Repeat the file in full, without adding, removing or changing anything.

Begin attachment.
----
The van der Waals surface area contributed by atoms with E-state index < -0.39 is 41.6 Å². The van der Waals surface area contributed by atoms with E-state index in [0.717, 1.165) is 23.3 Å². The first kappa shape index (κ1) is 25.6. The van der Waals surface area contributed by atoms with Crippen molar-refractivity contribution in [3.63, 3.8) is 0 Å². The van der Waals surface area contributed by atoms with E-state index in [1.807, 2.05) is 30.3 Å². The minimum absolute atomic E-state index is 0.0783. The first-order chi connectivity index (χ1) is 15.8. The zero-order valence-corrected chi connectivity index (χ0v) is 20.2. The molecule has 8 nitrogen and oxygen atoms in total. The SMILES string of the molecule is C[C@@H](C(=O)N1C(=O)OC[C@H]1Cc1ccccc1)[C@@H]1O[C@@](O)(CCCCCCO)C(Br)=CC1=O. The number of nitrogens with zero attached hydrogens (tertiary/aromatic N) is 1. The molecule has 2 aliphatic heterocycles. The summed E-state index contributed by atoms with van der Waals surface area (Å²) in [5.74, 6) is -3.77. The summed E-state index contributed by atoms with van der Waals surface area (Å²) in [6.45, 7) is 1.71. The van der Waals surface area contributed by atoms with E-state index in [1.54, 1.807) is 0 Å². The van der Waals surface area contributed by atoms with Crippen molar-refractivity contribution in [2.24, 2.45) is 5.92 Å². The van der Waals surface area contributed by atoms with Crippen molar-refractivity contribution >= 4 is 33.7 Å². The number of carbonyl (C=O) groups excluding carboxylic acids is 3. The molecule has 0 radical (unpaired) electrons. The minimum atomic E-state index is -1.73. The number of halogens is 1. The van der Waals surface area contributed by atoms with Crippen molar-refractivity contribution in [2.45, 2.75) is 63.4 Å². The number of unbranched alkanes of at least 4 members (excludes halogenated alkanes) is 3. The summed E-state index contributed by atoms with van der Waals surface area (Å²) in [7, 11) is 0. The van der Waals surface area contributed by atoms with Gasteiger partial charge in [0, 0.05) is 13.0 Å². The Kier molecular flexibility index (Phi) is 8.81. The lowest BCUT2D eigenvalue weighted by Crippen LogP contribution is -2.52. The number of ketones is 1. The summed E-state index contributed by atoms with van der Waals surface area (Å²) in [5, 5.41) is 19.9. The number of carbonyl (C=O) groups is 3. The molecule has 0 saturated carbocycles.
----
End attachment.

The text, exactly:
The van der Waals surface area contributed by atoms with E-state index < -0.39 is 41.6 Å². The van der Waals surface area contributed by atoms with E-state index in [0.717, 1.165) is 23.3 Å². The first kappa shape index (κ1) is 25.6. The van der Waals surface area contributed by atoms with Crippen molar-refractivity contribution in [3.63, 3.8) is 0 Å². The van der Waals surface area contributed by atoms with E-state index in [1.807, 2.05) is 30.3 Å². The minimum absolute atomic E-state index is 0.0783. The first-order chi connectivity index (χ1) is 15.8. The zero-order valence-corrected chi connectivity index (χ0v) is 20.2. The molecule has 8 nitrogen and oxygen atoms in total. The SMILES string of the molecule is C[C@@H](C(=O)N1C(=O)OC[C@H]1Cc1ccccc1)[C@@H]1O[C@@](O)(CCCCCCO)C(Br)=CC1=O. The number of nitrogens with zero attached hydrogens (tertiary/aromatic N) is 1. The molecule has 2 aliphatic heterocycles. The summed E-state index contributed by atoms with van der Waals surface area (Å²) in [5.74, 6) is -3.77. The summed E-state index contributed by atoms with van der Waals surface area (Å²) in [6.45, 7) is 1.71. The van der Waals surface area contributed by atoms with E-state index in [1.54, 1.807) is 0 Å². The van der Waals surface area contributed by atoms with Crippen molar-refractivity contribution in [2.24, 2.45) is 5.92 Å². The van der Waals surface area contributed by atoms with Crippen molar-refractivity contribution >= 4 is 33.7 Å². The number of carbonyl (C=O) groups excluding carboxylic acids is 3. The molecule has 0 radical (unpaired) electrons. The minimum atomic E-state index is -1.73. The number of halogens is 1. The van der Waals surface area contributed by atoms with Crippen molar-refractivity contribution in [2.45, 2.75) is 63.4 Å². The number of unbranched alkanes of at least 4 members (excludes halogenated alkanes) is 3. The summed E-state index contributed by atoms with van der Waals surface area (Å²) in [7, 11) is 0. The van der Waals surface area contributed by atoms with Gasteiger partial charge in [0, 0.05) is 13.0 Å². The Kier molecular flexibility index (Phi) is 8.81. The lowest BCUT2D eigenvalue weighted by Crippen LogP contribution is -2.52. The number of ketones is 1. The summed E-state index contributed by atoms with van der Waals surface area (Å²) in [5, 5.41) is 19.9. The number of carbonyl (C=O) groups is 3. The molecule has 0 saturated carbocycles.